Pathologies caused by environmental issues might be the link between human health and planetary health. It’s easy to ignore melting glaciers or dying species far away, but the human health effects of industrial byproducts are now as proximate as a coal miner’s canary. Cancer rates are increasing rapidly, especially in young people. So too are the rates of autoimmune diseases, infertility and autism disorders. After the best genetic studies have been done on autism, the only conclusion is that genetics alone are little explanation. Then there is the insect collapse and hermaphroditic polar bears. These pan-species disasters indicate some external factors in the environment, yet systematic monitoring is hard: tiny, mostly unregistered molecules interacting in unknown combinations have unknown biological effects in unknown combinations in unmeasurable situations. But we cannot underestimate the power of an activated, well-resourced community effort taking a data-first, molecules-up viewpoint: if we understand the basis what is currently called “sporadic” diseases, we can start to better price the cost of pollution and incentivize cleaner technology.
Applied Geobiology becomes the bedrock of a new bioengineering boom era. Organisms isolate specific metal ions and dissolve/construct minerals with high efficiency across the planet. This means geobiology is foundational to our future efforts in mining metals, capturing carbon, and harnessing energy. Despite this potential, geobiology has been historically neglected, or at best, its efforts siloed inside industrial practices: In contrast to medical biotech, geobiologists do not have a dedicated suite of tools for technology development, communication, and data centralization. Geobiology has no Cell Atlases, "Kendall Squares" or "Silicon Valleys.” It would be complementary to government funding efforts to grow connective tissue across siloed projects and lay the foundation for an organically growing public/private community.
Community as a bottleneck
ClimateTech is unique because it is a theme of technology growing under external time pressure. It is a novel challenge for humanity to suddenly deploy a trillion dollars in the face of both science risk and deployment risk.
To make a strawman, it cannot just be a trillion dollars of venture capital driving climate tech. To illustrate this, just imagine if CRISPR was discovered in 2011 at a startup, rather than a university, and was never published! Even if there was a venture investor comfortable with the science risk of studying bacterial immune systems, the startup would have been alone in solving both genetic editing and delivery problems. It probably would have failed. Then the CRISPR IP would have been acquired by a large company, and locked away; the Innovator’s Dilemma limits the giants from trying anything too transformational. The billion-dollar gene editing ecosystem could have taken decades longer to emerge, if ever.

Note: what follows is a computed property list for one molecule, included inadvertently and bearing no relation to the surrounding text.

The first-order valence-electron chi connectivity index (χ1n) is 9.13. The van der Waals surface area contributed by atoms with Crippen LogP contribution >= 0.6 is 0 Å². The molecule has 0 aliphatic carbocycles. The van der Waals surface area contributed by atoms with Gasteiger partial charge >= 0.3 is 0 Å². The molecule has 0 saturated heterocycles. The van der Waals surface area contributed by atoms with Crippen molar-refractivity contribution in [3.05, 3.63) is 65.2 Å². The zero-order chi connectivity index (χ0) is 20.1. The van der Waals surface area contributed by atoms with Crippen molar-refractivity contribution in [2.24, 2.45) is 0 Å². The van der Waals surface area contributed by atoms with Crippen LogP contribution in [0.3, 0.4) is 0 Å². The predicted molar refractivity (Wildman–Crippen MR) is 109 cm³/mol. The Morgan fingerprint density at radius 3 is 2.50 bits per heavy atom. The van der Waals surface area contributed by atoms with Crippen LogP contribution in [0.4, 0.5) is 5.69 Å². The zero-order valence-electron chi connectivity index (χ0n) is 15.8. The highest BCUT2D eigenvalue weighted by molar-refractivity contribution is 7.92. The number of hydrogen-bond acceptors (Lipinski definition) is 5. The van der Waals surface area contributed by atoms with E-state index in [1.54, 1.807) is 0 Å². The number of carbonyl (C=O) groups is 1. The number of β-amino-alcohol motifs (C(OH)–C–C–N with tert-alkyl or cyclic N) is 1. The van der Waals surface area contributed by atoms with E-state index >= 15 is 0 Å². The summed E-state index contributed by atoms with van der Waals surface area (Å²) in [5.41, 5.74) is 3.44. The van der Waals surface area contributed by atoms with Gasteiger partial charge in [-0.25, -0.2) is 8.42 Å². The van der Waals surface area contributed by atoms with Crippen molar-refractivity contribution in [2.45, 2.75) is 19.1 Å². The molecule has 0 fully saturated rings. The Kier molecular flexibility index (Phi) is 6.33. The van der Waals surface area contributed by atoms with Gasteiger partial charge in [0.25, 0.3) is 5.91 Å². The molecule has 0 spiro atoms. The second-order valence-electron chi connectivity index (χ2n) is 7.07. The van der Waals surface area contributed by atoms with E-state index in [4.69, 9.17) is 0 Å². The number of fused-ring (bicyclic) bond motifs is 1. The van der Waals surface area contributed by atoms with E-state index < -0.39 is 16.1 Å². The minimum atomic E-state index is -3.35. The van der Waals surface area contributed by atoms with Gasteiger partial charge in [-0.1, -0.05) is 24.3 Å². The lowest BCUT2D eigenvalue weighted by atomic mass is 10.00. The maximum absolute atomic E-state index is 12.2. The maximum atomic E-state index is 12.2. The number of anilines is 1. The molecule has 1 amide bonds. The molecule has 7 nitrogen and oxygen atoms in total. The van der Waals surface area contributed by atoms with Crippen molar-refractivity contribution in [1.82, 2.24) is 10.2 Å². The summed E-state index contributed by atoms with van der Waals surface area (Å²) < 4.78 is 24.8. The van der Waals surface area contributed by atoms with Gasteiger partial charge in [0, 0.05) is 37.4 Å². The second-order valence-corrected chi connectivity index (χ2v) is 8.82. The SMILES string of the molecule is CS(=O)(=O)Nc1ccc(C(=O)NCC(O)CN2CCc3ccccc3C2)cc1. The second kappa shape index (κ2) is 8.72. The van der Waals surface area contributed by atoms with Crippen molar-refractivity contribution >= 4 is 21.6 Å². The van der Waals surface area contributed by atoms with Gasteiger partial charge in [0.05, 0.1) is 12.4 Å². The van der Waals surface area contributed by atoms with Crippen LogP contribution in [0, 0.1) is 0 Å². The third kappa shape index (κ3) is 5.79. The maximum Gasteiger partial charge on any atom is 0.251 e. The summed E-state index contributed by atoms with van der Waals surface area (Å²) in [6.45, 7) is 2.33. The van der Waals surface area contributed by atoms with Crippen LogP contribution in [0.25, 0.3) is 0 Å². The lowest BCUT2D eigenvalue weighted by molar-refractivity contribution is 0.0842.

But what happened instead, fortunately, is that CRISPR discovery was published, the plasmids were made available on Addgene, and gene-editing boomed from 2012-2022. Billions of dollars of value was created and a whole ecosystem of specialists was born. CRISPR, in the sense of its original Cas9 instantiation, is now the kernel of a much broader ecosystem of modern biotech startups.
And, to make the other strawman, it cannot just be top-down programs that distribute all the capital, such as from governments: While roadmapping-based innovation is essential, the ecosystem growth must be organic and cannot be prescribed because the future of science cannot be predicted.
Let climate biotech refer to the field of research and practice of bioengineering toward a thriving biosphere. Climate biotech must grow organically like the gene editing ecosystem, but faster and across more verticals. And the climate biotech community must grow like the machine learning community has around benchmarks and challenges, but in atoms, not bits. Problems must be surfaced, platforms created to accelerate efforts toward problems, and pathways to scale must be developed: at the end of the day, it has to be practitioners leading the way.
So curing rare cancers in mice may be a focal point today but the economic gravity has to shift by 2030. Imagine if it was actually a great time in biotech to be a whale inhaling heavy metals, or a pine tree fighting a beetle infestation, or a person in Ohio recovering from unknown chemicals spilled on him. What if you were that person? “Yes that was a dark spot,” you’d think, “but wow are we lucky to have the best people in the world working on our problems.”
In no particular order, huge thanks to Alex Rosay at Cascade Biocatalysts, Cecilia Martinez-Gomez at UC Berkeley, Jenna Hua at Million Marker, Trevor Nicks at Caravel, David Ortega at Phase Biolabs, Henry Lee at Cultivarium, for their technical input and conversation.
Thanks to Niko McCarty for editing and, well, teaching me how to write.
Thank you to Miranda Stahn for technical and writing edits.
Special thanks to my brother (and Homeworld co-founder) Paul Reginato for being one of the deepest thinkers I know and for using his artist’s soul to always drive to beauty in both art and science. I appreciate his collaboration and support in using this blog space to prototype ideas.
According to this tweet summarizing the investment bank Evercore’s analysis of top genetic medicine programs, there are 50 gene editing programs working on Duchenne’s Muscular Dystrophy, which is ~$10-20B investment for a terrible disease that impacts 6 in 100,000 people.
“Solarpunk” is not the perfect term, but it’ll do. Strictly speaking, solarpunk has it’s own aesthetic and culture, which I’m not explicitly endorsing. Please read “solarpunk” here as the stand-in for the yet-to-be-coined, punchy term for a positive future of both advanced technology and vibrant biosphere.
Richard Hamming built the lexicon of “Most important problems” in his 1986 lecture, “You and Your Research.” He worked on his important problems within the framework of Bell Labs (funded by a government-granted monopoly) and speaks well to the ideals of always being oriented towards the most high impact, actionable challenges in any field.
Self-replicating → infinitely scalable.
Not to mention graduate student careers.